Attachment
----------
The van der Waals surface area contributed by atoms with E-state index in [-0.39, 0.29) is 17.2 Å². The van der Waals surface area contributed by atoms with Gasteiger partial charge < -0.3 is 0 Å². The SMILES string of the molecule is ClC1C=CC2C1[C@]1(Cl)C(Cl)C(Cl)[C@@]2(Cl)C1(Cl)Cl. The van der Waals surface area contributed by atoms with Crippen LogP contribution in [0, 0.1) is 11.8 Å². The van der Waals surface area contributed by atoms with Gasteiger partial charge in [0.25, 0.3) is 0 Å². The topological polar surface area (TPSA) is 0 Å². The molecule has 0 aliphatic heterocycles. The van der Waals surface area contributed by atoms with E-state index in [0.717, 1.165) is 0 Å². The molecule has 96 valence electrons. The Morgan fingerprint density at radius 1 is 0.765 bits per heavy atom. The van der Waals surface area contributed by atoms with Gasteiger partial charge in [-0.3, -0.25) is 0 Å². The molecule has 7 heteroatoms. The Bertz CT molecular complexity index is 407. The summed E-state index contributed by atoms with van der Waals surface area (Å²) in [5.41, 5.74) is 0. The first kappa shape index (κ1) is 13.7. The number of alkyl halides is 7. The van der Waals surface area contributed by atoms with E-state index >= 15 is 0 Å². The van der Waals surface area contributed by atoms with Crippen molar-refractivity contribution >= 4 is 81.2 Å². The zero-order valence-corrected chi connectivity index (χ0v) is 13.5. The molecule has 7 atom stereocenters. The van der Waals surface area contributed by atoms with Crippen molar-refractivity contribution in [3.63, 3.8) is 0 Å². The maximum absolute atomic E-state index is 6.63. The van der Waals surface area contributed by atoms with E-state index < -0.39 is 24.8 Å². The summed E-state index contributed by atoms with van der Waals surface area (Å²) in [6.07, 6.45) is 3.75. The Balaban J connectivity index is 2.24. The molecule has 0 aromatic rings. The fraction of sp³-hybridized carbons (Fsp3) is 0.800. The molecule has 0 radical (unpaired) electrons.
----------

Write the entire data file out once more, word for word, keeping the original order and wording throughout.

The van der Waals surface area contributed by atoms with E-state index in [-0.39, 0.29) is 17.2 Å². The van der Waals surface area contributed by atoms with Gasteiger partial charge < -0.3 is 0 Å². The SMILES string of the molecule is ClC1C=CC2C1[C@]1(Cl)C(Cl)C(Cl)[C@@]2(Cl)C1(Cl)Cl. The van der Waals surface area contributed by atoms with Crippen LogP contribution in [0, 0.1) is 11.8 Å². The van der Waals surface area contributed by atoms with Gasteiger partial charge in [0.25, 0.3) is 0 Å². The topological polar surface area (TPSA) is 0 Å². The molecule has 0 aliphatic heterocycles. The van der Waals surface area contributed by atoms with E-state index in [0.717, 1.165) is 0 Å². The molecule has 96 valence electrons. The Morgan fingerprint density at radius 1 is 0.765 bits per heavy atom. The van der Waals surface area contributed by atoms with Gasteiger partial charge in [-0.3, -0.25) is 0 Å². The molecule has 7 heteroatoms. The Bertz CT molecular complexity index is 407. The summed E-state index contributed by atoms with van der Waals surface area (Å²) in [5.41, 5.74) is 0. The first kappa shape index (κ1) is 13.7. The number of alkyl halides is 7. The van der Waals surface area contributed by atoms with E-state index >= 15 is 0 Å². The van der Waals surface area contributed by atoms with Crippen molar-refractivity contribution >= 4 is 81.2 Å². The zero-order valence-corrected chi connectivity index (χ0v) is 13.5. The molecule has 7 atom stereocenters. The van der Waals surface area contributed by atoms with Crippen molar-refractivity contribution in [3.63, 3.8) is 0 Å². The maximum absolute atomic E-state index is 6.63. The van der Waals surface area contributed by atoms with E-state index < -0.39 is 24.8 Å². The summed E-state index contributed by atoms with van der Waals surface area (Å²) in [6.07, 6.45) is 3.75. The Balaban J connectivity index is 2.24. The molecule has 0 aromatic rings. The fraction of sp³-hybridized carbons (Fsp3) is 0.800. The molecule has 0 radical (unpaired) electrons.